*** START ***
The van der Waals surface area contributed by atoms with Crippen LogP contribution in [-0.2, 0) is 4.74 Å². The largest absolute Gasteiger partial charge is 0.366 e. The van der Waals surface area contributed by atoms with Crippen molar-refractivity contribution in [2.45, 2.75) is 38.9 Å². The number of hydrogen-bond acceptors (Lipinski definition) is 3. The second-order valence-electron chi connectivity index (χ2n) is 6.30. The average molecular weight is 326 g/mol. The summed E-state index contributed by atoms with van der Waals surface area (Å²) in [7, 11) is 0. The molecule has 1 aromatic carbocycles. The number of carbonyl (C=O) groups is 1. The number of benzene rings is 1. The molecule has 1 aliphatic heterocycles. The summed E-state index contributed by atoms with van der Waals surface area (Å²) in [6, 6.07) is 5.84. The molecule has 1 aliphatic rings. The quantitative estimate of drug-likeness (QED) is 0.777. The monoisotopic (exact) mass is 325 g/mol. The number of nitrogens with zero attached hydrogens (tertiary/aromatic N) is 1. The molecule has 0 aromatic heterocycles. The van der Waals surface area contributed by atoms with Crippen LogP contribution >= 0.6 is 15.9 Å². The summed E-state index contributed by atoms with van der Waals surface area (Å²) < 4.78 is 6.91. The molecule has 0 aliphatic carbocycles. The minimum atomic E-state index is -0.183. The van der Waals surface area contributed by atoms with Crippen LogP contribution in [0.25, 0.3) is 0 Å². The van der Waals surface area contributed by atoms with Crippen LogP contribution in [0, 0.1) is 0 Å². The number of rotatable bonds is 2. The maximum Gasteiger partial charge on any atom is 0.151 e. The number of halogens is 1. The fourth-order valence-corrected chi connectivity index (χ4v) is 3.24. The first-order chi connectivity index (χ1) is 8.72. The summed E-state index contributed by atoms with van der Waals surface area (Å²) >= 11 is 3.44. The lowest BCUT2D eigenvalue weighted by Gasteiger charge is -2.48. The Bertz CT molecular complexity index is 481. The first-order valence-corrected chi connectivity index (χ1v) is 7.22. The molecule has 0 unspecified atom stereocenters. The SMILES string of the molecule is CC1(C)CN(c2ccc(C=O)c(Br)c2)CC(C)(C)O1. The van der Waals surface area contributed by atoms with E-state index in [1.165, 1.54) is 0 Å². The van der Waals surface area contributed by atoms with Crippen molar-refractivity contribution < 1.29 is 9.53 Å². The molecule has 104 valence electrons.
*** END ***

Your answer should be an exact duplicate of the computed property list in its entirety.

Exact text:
The van der Waals surface area contributed by atoms with Crippen LogP contribution in [-0.2, 0) is 4.74 Å². The largest absolute Gasteiger partial charge is 0.366 e. The van der Waals surface area contributed by atoms with Crippen molar-refractivity contribution in [2.45, 2.75) is 38.9 Å². The number of hydrogen-bond acceptors (Lipinski definition) is 3. The second-order valence-electron chi connectivity index (χ2n) is 6.30. The average molecular weight is 326 g/mol. The summed E-state index contributed by atoms with van der Waals surface area (Å²) in [7, 11) is 0. The molecule has 1 aromatic carbocycles. The number of carbonyl (C=O) groups is 1. The number of benzene rings is 1. The molecule has 1 aliphatic heterocycles. The summed E-state index contributed by atoms with van der Waals surface area (Å²) in [6, 6.07) is 5.84. The molecule has 1 aliphatic rings. The quantitative estimate of drug-likeness (QED) is 0.777. The monoisotopic (exact) mass is 325 g/mol. The number of nitrogens with zero attached hydrogens (tertiary/aromatic N) is 1. The molecule has 0 aromatic heterocycles. The van der Waals surface area contributed by atoms with Crippen LogP contribution >= 0.6 is 15.9 Å². The summed E-state index contributed by atoms with van der Waals surface area (Å²) < 4.78 is 6.91. The molecule has 0 aliphatic carbocycles. The minimum atomic E-state index is -0.183. The van der Waals surface area contributed by atoms with Crippen LogP contribution in [0.25, 0.3) is 0 Å². The van der Waals surface area contributed by atoms with Crippen LogP contribution in [0, 0.1) is 0 Å². The number of rotatable bonds is 2. The maximum Gasteiger partial charge on any atom is 0.151 e. The number of halogens is 1. The fourth-order valence-corrected chi connectivity index (χ4v) is 3.24. The first-order chi connectivity index (χ1) is 8.72. The summed E-state index contributed by atoms with van der Waals surface area (Å²) >= 11 is 3.44. The lowest BCUT2D eigenvalue weighted by Gasteiger charge is -2.48. The Bertz CT molecular complexity index is 481. The first-order valence-corrected chi connectivity index (χ1v) is 7.22. The molecule has 0 unspecified atom stereocenters. The SMILES string of the molecule is CC1(C)CN(c2ccc(C=O)c(Br)c2)CC(C)(C)O1. The van der Waals surface area contributed by atoms with E-state index in [1.165, 1.54) is 0 Å². The van der Waals surface area contributed by atoms with Crippen molar-refractivity contribution < 1.29 is 9.53 Å². The molecule has 104 valence electrons.